Have you ever read a news article and noticed that the picture being used was not of the topic being discussed, unhelpful, or downright misleading? Take a look at this recent article by the respectable publication PC World, for example. The article talks about Amazon’s criticism of the FAA over its drone regulation. The picture at the very top of the article shows a picture of a drone with a cardboard box attached to the bottom. The propellers are spinning, implying that the package is in motion; perhaps even being delivered.
Or is it? A single-line caption at the bottom of the picture reads “Slavoljub Pantelic/Shutterstock.com.” A quick Google for the name “Slavoljub Pantelic” reveals that he has a portfolio on Shutterstock’s website. The third picture on his portfolio shows an identical drone delivering “hot and fresh” pizza boxes without the pizza company’s name on it. I wasn’t aware Amazon was offering pizza delivery service. Sign me up! If you scroll down to the tenth picture on Pantelic’s portfolio, you’ll see the one used by PC World. Alternatively, you could simply have searched for “drones” at Shutterstock’s site, and the picture used by PC World would show up as the second result.
So why put such an irrelevant picture into a news article? Are we to believe that the drone shown in the picture was one flown by Amazon when the article says the FAA’s permission for Amazon to fly an experimental drone came too late because the approved drone was already obsolete? Or perhaps the picture was inserted because the journalist believes readers are curious about what Amazon’s drones might look like. But nowhere in the article is the drone described, and inserting a stock picture that has probably been widely used elsewhere is more likely to mislead, rather than inform the reader in this regard. Readers who don’t know about stock photos may be mislead into believing that the picture is of an actual Amazon drone.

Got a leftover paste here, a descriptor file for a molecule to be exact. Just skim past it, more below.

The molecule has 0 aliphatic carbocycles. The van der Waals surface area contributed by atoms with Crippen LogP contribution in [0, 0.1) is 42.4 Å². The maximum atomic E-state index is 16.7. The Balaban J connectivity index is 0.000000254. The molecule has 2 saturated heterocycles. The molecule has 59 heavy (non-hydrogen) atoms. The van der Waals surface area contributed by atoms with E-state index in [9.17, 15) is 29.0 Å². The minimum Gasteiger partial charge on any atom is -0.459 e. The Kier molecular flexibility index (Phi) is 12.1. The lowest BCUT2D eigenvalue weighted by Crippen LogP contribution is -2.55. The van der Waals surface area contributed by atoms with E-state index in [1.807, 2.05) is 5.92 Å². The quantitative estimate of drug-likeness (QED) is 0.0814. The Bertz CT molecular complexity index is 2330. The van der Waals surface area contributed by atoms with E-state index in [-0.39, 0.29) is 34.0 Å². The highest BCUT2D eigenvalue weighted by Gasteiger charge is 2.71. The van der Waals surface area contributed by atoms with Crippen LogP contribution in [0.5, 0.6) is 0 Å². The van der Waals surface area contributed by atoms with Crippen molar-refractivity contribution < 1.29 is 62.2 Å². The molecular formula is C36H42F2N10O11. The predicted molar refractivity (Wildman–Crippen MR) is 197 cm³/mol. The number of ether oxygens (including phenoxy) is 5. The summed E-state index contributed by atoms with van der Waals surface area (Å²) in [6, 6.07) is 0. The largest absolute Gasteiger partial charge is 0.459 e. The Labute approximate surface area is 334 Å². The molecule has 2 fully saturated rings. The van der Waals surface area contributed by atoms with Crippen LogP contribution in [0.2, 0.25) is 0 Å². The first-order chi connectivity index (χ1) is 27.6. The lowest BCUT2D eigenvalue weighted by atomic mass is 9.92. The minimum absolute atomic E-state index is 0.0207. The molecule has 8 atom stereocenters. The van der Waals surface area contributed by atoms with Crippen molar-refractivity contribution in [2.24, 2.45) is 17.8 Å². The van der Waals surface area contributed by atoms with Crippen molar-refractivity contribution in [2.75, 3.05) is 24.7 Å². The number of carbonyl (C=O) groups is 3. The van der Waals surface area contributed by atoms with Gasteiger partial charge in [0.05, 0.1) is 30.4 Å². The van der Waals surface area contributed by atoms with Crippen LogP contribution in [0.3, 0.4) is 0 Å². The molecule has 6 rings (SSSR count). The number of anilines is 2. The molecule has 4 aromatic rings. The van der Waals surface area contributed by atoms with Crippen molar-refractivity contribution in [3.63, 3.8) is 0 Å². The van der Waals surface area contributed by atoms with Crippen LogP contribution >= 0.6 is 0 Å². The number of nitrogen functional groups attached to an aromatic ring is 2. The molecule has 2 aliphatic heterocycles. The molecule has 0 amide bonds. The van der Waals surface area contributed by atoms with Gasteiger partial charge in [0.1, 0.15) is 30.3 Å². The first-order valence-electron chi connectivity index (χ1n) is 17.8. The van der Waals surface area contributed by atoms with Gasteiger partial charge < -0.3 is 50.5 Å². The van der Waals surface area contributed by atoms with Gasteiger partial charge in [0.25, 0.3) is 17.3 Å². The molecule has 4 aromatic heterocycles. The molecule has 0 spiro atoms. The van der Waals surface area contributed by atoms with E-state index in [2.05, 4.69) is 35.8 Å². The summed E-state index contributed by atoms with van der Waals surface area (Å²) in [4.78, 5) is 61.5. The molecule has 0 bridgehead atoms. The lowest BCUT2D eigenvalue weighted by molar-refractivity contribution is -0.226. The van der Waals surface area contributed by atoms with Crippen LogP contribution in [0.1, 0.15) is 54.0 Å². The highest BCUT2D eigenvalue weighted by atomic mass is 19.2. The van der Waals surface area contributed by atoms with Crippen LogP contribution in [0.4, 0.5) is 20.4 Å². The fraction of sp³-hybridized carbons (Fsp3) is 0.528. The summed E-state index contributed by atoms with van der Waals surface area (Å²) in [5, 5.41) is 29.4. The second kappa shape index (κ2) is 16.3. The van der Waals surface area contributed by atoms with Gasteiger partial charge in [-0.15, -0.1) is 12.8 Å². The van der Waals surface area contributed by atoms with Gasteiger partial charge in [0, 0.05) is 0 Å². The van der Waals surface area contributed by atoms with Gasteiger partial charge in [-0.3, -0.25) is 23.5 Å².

The problem is not limited to any particular journalist, article, or even publication. It is endemic throughout online news articles, and many are guilty of the practice. In some cases, one might make the argument that the subject being discussed is so obscure that a picture might serve an illustrative purpose, but this argument can’t be applied universally.
Take a look at this article, for example. The article’s title is “Obama Removes Weapon Freeze Against Egypt.” So does the picture prominently featured at the top show President Obama removing the weapon freeze, perhaps by signing a piece of legislation? The caption seems to imply otherwise: “
Finally a relevant and helpful use of a picture! We now get to see what it looks like for President Obama to sign a memorandum of disapproval. So if this is what President Obama was actually doing in the picture, why use it in another article that discussed him doing something else? Does the average reader not know what President Obama looks like? To be fair, any negative impact of the unhelpful use of President Obama’s picture in this case was relatively limited, unless the reader attaches some importance to seeing President Obama taking a very specific action. This isn’t always the case.
In a particularly egregious example of this practice, I once read a November 2008 article (the link to which is now broken) about a masked gunman closing down a freeway. A picture shown at the top of the article showed a masked gunman, but it wasn’t the same one discussed in the article! In fact, a caption in bold red on the picture itself read “NOT the Santa Barbara gunman.” If he (or she) wasn’t the gunman described in the story, why use the picture at all? The journalist who wrote that story wasted his time looking for the picture, wasted more time telling readers that the picture was irrelevant, and now wants to waste readers’ time by making them look at the irrelevant picture. If readers desire and expect honest, informative articles about the topics they care about, they should hold their publications to higher journalistic standards.